- Words Sophia Hill
- Photographer Dav Stewart
- Photography Assistant Liv Scott
- Stylist Felicia Brown
- Fashion Assistant Alexis Koduah
King Promise sat down to talk about his latest album, how he became a definitive multi-hyphenate of genres, and the impressions left by his upbringing.
More than most artists, Ghana’s King Promise is asking what it means to go worldwide – split between regional identity and globalisation’s siren call. Such a quandary can’t be restricted to just one country or one sound of course: globality is simply something that feels constitutional to 2022. And yet, seemingly without effort, Promise’s music undulates between the two, placing his own heritage at the cutting edge of the world’s stage.
Born in Nungua, Ghana, Promise began his life surrounded by his father’s record collection, building this taste for a legion of different sounds. He went on to study for a degree in Business Administration, only making music as a pass-time he tells NOTION. However, through the advocacy of his friends and family, Promise is now based in Accra, narrating his lived experiences over an enticing mixture of afrobeats, highlife, hip hop, r&b and a multitude of other genres.
Following a burst of widespread success in 2018 with tracks like ‘CCTV’, the subsequent year saw Promise share his debut album As Promised, featuring the likes of WizKid and Shatta Wale. An album which positioned him clearly as a breakthrough artist, paving the way for the success of his sophomore album 5 Star, released earlier this year. On this album, the 27-year-old takes on a vocal voyage, moving through different inflections and styles. Boasting collaborations from Vic Mensa, Patoranking, Bisa Kdei, Omah Lay, Chance the Rapper and others – with standout singles such as ‘Bad N Rude’ with British trio WSTRN, flaunting his knack for introspective penmanship.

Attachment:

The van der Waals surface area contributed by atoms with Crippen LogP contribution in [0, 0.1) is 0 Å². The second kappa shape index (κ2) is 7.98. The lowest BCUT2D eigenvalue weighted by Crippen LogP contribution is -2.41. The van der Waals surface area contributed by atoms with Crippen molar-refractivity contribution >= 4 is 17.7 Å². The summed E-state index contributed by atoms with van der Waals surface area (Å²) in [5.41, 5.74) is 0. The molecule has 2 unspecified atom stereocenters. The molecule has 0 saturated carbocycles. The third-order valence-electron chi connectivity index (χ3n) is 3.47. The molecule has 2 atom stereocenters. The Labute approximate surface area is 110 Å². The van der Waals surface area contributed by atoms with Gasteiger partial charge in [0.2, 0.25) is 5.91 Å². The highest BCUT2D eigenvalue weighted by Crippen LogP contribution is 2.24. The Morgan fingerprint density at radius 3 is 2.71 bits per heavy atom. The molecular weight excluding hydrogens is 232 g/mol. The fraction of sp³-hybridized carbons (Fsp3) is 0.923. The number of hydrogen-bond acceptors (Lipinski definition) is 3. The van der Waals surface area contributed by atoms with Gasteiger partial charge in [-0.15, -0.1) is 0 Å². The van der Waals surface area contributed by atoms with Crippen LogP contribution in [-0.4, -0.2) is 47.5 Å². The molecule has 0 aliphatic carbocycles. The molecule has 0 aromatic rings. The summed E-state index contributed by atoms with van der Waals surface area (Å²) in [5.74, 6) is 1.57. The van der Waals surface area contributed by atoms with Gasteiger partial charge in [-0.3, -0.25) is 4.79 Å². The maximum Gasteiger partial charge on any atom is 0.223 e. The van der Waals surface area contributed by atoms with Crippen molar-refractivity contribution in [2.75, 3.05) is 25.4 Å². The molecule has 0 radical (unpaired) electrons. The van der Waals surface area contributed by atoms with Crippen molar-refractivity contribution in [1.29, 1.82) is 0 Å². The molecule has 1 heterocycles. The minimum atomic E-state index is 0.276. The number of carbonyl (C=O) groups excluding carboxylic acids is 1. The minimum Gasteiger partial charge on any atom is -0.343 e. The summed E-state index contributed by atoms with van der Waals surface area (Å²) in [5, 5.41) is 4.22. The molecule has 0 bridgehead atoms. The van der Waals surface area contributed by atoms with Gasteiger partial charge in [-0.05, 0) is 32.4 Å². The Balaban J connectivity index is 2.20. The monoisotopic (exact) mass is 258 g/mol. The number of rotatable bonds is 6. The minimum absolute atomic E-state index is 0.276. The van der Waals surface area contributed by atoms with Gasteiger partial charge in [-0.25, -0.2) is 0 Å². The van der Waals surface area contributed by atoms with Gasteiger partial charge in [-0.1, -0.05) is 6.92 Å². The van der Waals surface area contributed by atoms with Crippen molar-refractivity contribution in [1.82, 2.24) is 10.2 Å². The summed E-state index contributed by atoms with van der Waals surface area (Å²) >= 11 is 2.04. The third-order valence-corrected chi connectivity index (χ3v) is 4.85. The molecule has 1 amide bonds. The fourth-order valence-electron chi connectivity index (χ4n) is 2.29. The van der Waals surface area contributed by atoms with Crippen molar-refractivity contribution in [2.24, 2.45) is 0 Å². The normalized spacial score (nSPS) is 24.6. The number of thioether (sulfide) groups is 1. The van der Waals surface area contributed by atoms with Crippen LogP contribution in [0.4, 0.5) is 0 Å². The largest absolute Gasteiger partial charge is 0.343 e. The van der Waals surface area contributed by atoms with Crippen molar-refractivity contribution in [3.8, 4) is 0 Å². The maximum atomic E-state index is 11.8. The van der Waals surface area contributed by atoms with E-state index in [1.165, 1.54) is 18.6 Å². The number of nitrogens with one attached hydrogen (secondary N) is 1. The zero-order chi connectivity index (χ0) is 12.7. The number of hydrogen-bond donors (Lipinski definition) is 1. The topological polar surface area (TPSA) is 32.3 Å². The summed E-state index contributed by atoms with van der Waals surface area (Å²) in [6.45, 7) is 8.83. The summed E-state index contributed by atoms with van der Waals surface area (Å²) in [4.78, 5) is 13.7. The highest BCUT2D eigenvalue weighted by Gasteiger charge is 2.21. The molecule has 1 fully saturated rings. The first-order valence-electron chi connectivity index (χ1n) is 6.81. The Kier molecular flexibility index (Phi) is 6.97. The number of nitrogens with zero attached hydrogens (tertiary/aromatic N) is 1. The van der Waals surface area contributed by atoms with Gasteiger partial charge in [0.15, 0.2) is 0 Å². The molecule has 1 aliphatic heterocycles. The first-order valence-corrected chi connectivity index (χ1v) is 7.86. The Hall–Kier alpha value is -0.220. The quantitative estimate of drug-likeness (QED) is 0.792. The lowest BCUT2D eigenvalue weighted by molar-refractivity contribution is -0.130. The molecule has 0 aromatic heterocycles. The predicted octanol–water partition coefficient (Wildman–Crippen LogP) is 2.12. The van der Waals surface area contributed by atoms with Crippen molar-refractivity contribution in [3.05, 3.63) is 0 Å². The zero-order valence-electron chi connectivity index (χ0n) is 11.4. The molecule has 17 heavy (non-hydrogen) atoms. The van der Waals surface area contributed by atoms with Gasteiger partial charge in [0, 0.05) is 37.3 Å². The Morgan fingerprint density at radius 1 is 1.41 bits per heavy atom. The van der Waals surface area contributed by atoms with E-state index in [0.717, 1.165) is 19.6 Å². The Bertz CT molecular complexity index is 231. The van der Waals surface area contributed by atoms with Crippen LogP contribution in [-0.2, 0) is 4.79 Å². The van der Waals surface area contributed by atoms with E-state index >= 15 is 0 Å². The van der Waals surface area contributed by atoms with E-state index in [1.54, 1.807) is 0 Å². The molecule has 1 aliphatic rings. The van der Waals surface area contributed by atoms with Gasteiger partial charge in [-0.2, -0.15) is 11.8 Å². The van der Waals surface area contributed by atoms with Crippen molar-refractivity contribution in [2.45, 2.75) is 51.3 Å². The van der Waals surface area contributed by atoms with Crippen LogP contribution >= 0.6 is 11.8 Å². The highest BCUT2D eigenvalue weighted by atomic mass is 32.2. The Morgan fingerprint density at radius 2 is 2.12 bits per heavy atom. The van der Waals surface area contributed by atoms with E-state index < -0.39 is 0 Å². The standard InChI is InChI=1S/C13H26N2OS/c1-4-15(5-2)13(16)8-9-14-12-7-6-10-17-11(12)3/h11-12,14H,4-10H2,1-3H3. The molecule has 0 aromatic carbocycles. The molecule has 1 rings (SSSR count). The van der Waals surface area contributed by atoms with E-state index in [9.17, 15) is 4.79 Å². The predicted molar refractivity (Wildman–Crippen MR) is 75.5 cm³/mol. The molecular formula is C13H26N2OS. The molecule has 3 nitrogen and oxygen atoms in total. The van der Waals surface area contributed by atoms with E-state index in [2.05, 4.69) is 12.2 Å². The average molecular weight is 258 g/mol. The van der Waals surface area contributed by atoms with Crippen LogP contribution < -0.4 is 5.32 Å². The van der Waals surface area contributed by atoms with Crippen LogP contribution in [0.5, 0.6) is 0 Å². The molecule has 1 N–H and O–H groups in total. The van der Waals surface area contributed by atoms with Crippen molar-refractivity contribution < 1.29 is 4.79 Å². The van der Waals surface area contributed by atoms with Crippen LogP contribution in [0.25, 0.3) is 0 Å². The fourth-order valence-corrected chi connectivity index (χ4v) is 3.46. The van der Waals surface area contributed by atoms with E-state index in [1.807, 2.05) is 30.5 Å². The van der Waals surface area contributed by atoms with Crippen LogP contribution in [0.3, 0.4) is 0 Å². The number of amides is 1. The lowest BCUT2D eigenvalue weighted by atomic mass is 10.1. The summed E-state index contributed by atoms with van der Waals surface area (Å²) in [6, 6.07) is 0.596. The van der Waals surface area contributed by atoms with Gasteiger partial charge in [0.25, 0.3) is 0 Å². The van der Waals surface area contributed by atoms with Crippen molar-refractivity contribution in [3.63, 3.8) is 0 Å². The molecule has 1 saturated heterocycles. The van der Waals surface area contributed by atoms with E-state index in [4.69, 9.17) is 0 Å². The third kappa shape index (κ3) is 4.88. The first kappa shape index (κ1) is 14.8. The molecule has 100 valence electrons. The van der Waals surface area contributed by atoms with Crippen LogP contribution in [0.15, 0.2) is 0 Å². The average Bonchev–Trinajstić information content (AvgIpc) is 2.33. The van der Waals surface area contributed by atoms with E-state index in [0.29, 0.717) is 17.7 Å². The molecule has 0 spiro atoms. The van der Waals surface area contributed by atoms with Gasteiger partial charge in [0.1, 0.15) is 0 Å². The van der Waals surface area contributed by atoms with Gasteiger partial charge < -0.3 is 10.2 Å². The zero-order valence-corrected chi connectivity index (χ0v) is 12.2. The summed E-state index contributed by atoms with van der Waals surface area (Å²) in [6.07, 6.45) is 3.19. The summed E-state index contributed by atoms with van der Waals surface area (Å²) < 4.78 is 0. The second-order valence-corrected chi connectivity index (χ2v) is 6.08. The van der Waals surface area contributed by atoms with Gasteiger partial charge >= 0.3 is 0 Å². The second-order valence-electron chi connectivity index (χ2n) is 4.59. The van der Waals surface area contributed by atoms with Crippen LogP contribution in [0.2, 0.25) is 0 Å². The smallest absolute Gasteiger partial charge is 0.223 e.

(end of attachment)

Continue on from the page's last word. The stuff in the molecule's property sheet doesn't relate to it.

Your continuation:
Promise is meticulous, to say the least – like a watchmaker in his craft he often will spend an average of two years on each album, working scrupulously over the finest of details. You don’t have to look too closely to appreciate Promise’s cultural mosaic, following in the footsteps of Ghanaian greats like R2bees. Even in his recent videos such as ‘Ten Toes’, shot in Amsterdam with Omah Lay, where the two bring forth their combined flair as they coast around Omah’s home turf in a convertible bimmer. His sophomore album, ‘5 Star’ offers a panoramic view into the sweeping scope of his musicality; placing him firmly as a vanguard in the sphere of afrobeats.
Going on tour this Autumn, he’s set to play a string of UK performances: November 6 at the O2 Institute in Birmingham; November 7 at YES in Manchester; and November 9 at KOKO, London. We caught up with King Promise before he sets off on tour, discussing his latest album, how he became a definitive multi-hyphenate of genres, and the impressions left by his upbringing.
Your recent album ‘5 Star’ touches on themes of love, joy, gratitude, introspection and frustration – packaged by Afrobeats sounds. Do you find this level of raw emotion in your lyrics was a challenge?
It came naturally because it’s basically me singing my truth. In the most vulnerable manner, I could share my story and I made this album. Pure vibes, the good and the bad. I kept it real.
The song “Iniesta” entirely encapsulates the album’s themes. What kind of ‘wisdom’ (as the title suggests) presented itself in your life at the time that might have influenced this track?
Growth. The boy I was when I first came on the scene, fresh, and now a couple of years later, there’s been growth. Growth in my sound, growth as a person. It feels like I run this thing much more effortlessly, like Iniesta controlling the pace of a game.